One lady with four husbands

ALTHOUGH THERE WERE ALREADY villages on the banks of the River Hooghly where the city of Kolkata (Calcutta) now stands, the Britisher Job Charnock (1630-1693), a man of commerce, is often regarded as the founder of Calcutta. He died there and his remains are interred in a charming mausoleum (1695) of oriental design in the churchyard of Kolkata’s former cathedral, the church of St John.

Job Charnock’s mausoleum

Job does not rest alone in that structure. His companions include the surgeon William Hamilton, who died in 1717. He had cured Ferukseer, the “ King of Indostan”, and beneath his memorial, written in English, there is another written in Persian script. Job’s wife Mary lies next to him. She died in 1700. There is no mention of his other wife, an Indian named Maria. There is also a memorial to Martha Eyles, who died in 1748, having first been married to John Gumley (who died in Dhaka in what is now Bangladesh), and then married Edward Eyles, who was on the council of Calcutta’s Fort William.

Whereas Martha Eyles had had two husbands, Mrs Frances Johnson, whose remains lie in a mausoleum a few feet away from Charnock’s, had a more exciting marital record. Born in 1725, she died in 1812 at the age of 87. Frances had four husbands. First, she married Parry Purple Templer, then after his demise , James Altham. Mr Altham died of smallpox a few days after marrying Frances. Next, she married William Watts, and they produced 4 children. In 1774, after the death of Mr Watts, she married the Reverend William Johnson. He survived until Frances died.

Apart from the above-mentioned graves in the churchyard of St John’s, there are many others that commemorate the deaths of early European inhabitants of Charnock’s Calcutta, and there is also a memorial to those who died in the Black Hole of Calcutta, but more about this at a later date.

Cafés with coffins in Ahmedabad and London

IN CENTRAL AHMEDABAD, a large city in India’s state of Gujarat, there is a curious café called Lucky. This popular eatery is not unusual because it does not serve coffee but because its tables and chairs are placed between Moslem graves. Lucky’s is sited on an old Moslem graveyard, but this does not put off a steady flow of customers from enjoying a wide variety of vegetarian snacks in this eatery. Closer to home, near the south side of London’s Lambeth Bridge, there is another café sited on a former graveyard. Unlike Lucky in Ahmedabad, which is housed in an architecturally unremarkable building, the café in Lambeth, The Garden Museum Café, is a marvellous example of contemporary architecture.

Café at The Garden Museum in London

The café, completed in 2018, is at the east end of the Church of St Marys, Lambeth, which now serves as the home of The Garden Museum. The church stands next to the main Tudor entrance of Lambeth Palace. The tower was built in about 1378. The rest of the church contains structural elements that were built in later eras. Appropriately for a museum dedicated to gardening history, the repurposed Church of St Mary’s is the burial place of the famous gardener and plant collector, John Tradescant the Elder (c1570s-1638). It is also the final resting place of Captain William Bligh (1754-1817) of The Bounty Mutiny (1789) fame. This famous mariner owned a house in Lambeth. Customers of the café do not sit on the graves of these two well-known persons, but on gravestones that, unlike the graves at Lucky in Ahmedabad which are raised above the ground, are level with the rest of the café’s floor.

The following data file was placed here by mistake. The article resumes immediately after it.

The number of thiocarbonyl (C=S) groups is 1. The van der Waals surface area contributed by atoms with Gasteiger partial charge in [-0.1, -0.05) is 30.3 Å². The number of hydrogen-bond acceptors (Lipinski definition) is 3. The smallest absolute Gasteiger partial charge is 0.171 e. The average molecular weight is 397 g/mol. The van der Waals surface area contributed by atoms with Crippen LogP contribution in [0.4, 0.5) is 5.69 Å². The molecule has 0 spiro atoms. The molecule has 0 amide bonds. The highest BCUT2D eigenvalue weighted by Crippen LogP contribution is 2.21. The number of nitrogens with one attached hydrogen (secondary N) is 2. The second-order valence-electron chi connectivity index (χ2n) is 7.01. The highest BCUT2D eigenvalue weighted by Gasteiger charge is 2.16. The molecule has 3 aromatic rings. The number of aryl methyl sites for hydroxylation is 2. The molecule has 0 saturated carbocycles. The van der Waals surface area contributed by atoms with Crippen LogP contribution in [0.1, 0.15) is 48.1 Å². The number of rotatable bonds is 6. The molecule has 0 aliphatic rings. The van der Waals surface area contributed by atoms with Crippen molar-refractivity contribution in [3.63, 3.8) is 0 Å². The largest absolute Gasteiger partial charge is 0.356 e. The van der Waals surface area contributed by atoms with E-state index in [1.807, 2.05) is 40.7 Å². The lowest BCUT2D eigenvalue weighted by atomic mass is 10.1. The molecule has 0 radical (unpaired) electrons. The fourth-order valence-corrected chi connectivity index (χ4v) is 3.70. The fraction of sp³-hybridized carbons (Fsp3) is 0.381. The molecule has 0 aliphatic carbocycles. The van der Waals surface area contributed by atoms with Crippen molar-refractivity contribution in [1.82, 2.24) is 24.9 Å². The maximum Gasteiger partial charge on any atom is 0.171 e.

The graves at Lucky in Ahmedabad are coffin shaped and probably contain the remains of the deceased. I am not sure whether there are human remains beneath the grave slabs in the floor of the café in Lambeth. A young waiter, whom I asked, was concerned to reassure me that he believed that there are no skeletons beneath the gravestones upon which customers walk and sit. I wonder whether this is really the case.

The Garden Museum was founded in 1977 by Rosemary and John Nicholson in order to preserve the church, which was due for demolition (https://gardenmuseum.org.uk/the-museum/history/). In 2015, the museum was closed for a year and a half whilst it was being redeveloped. Part of the improvements made was the construction of an extension at the eastern end of the retired church. The new construction, designed by Christopher Bradley-Hole and Dan Pearson, includes the café and other structures that together surround a new courtyard that contains a lovely garden, The Sackler Garden designed by Dan Pearson. It contains several tombs including that of the Tradescant family and of Captain Bligh.

The café borders the western side of the courtyard. Its mainly glass walls provide good views of the garden, the buildings across the river and the leafy remains of the churchyard west of the café. Where there is no glass, the walls are covered with overlapping brown coloured metal panels. Serving great coffee and both snacks and meals, the legs of the chairs and tables rest on the gravestones that form part of the floor.

Compared with Lucky, which is in a very busy part of Ahmedabad, the Garden Museum café, although close to a busy main road, is far more peaceful. However, both are delightful places to enjoy refreshments.